Doctoral students have a lot of time on their hands. It may appear otherwise, but the unstructured nature of a graduate student’s life lends itself to exploring seemingly endless plains of fascinating information. I am a Materials Science and Engineering Ph.D. student working on developing molecular tools like CRISPR (Clustered Regularly-Interspaced Short Palindromic Repeats used for editing DNA) to make microorganisms that can convert sugar into plastics. And somehow, on a snowy day in early January, I found myself going down a rabbit hole of attention-grabbing references that led from CRISPR to molybdenum.
Attending Evolution, the premier international conference for evolutionary biology, had a big influence on my recently spawned, yet still vague, choice to pursue a career in evolutionary biology. Held in Austin, Texas this year and the largest conference in its field, Evolution is a joint event for three major societies: the American Society of Naturalists, the Society for the Study of Evolution, and the Society of Systematic Biologists.
I have been lucky enough to attend the SciPy conference two years in a row. The conference is focused on scientific computing in Python, and is attended by hundreds of researchers from fields ranging from computer science and software engineering to biology and physics. The format of the conference is chock-full with a slew of different activities and forums. There are tutorials, keynote speeches, seminars, lightning talks, “birds of a feather” (BoF) sessions (where people sharing a common interest participate in a moderated forum focused on a particular challenge), code sprints, poster presentations, and job fairs. This year, schedule conflicts limited my participation to only the “main event” days, so I missed the tutorials (held on days preceding the main event) and sprints (following the main event). But there was still plenty to keep me occupied!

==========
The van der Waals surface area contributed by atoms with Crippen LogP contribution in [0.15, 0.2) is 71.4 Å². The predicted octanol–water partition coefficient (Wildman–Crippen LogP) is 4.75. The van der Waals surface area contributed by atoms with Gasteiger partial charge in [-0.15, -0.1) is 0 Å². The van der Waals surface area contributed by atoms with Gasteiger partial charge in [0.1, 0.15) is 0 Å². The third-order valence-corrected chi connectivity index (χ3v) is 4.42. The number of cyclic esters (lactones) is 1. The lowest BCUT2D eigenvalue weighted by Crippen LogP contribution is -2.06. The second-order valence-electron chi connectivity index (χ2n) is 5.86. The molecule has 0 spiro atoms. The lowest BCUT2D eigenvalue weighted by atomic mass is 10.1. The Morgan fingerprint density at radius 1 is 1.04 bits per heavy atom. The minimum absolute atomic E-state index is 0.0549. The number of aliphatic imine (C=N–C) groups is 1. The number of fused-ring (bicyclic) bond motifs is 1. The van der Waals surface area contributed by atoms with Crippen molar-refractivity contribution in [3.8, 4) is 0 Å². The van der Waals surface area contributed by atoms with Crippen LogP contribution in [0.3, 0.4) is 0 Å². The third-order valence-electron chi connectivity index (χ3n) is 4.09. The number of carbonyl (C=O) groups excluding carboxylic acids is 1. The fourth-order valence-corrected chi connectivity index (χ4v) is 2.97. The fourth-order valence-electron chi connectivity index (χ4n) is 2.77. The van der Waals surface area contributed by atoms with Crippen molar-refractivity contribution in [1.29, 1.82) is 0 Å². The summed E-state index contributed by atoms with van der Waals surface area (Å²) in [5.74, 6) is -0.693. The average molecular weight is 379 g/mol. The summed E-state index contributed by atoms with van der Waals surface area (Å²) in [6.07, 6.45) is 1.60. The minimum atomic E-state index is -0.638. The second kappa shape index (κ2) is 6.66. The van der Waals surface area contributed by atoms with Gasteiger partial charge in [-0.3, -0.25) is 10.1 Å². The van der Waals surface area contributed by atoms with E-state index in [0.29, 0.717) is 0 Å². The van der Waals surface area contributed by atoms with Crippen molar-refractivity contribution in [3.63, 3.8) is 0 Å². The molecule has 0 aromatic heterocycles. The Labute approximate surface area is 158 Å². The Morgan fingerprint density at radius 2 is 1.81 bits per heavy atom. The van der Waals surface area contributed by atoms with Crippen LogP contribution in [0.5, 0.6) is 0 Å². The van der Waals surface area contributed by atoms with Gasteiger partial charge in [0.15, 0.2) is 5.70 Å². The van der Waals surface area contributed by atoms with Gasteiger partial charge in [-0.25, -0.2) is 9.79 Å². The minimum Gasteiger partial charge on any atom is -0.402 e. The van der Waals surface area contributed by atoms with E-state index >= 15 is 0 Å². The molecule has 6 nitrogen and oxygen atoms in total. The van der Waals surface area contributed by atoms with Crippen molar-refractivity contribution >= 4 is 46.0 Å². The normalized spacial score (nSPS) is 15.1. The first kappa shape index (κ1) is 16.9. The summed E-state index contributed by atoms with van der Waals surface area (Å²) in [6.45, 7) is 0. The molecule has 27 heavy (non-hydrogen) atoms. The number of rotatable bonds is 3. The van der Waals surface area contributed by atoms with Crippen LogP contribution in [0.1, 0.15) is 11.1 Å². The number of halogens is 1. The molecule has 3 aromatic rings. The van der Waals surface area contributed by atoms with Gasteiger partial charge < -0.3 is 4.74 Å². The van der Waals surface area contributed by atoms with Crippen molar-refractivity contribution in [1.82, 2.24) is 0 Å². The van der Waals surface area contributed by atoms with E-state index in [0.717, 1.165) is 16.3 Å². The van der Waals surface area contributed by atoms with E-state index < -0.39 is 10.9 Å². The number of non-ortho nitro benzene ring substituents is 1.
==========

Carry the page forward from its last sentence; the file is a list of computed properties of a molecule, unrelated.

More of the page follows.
This past June, I had the wonderful opportunity to attend and present at the International Conference on Network Science (“NetSci”) in Zaragoza, Spain. NetSci is a profoundly interdisciplinary conference and one that every year attracts top researchers from a wide variety of disciplines, from Physics to Biology, Computer Science to Economics, all united by a common interest in Network Science.
A few weeks ago, and thanks to support from IQ Biology travel funds, I had an opportunity to visit the University of California, San Diego. Plans changed (un)fortunately for the trip, and it got cut short (more on this below), but it was an exciting visit nonetheless.
The National Science Foundation recently announced the recipients of their coveted 2014 Graduate Research Fellowship awards. These prestigious awards have been given since 1952 to graduate students who show a demonstrated potential for significant achievements in science and engineering. Two students from the BioFrontiers Institute’s Interdisciplinary Quantitative Biology PhD Program, Ryan Langendorf and Eric Kightley, received fellowships.
CU Boulder's winning iGEM team to go to the world stage of the premiere synthetic biology competition.
IQ Biology, interdisciplinary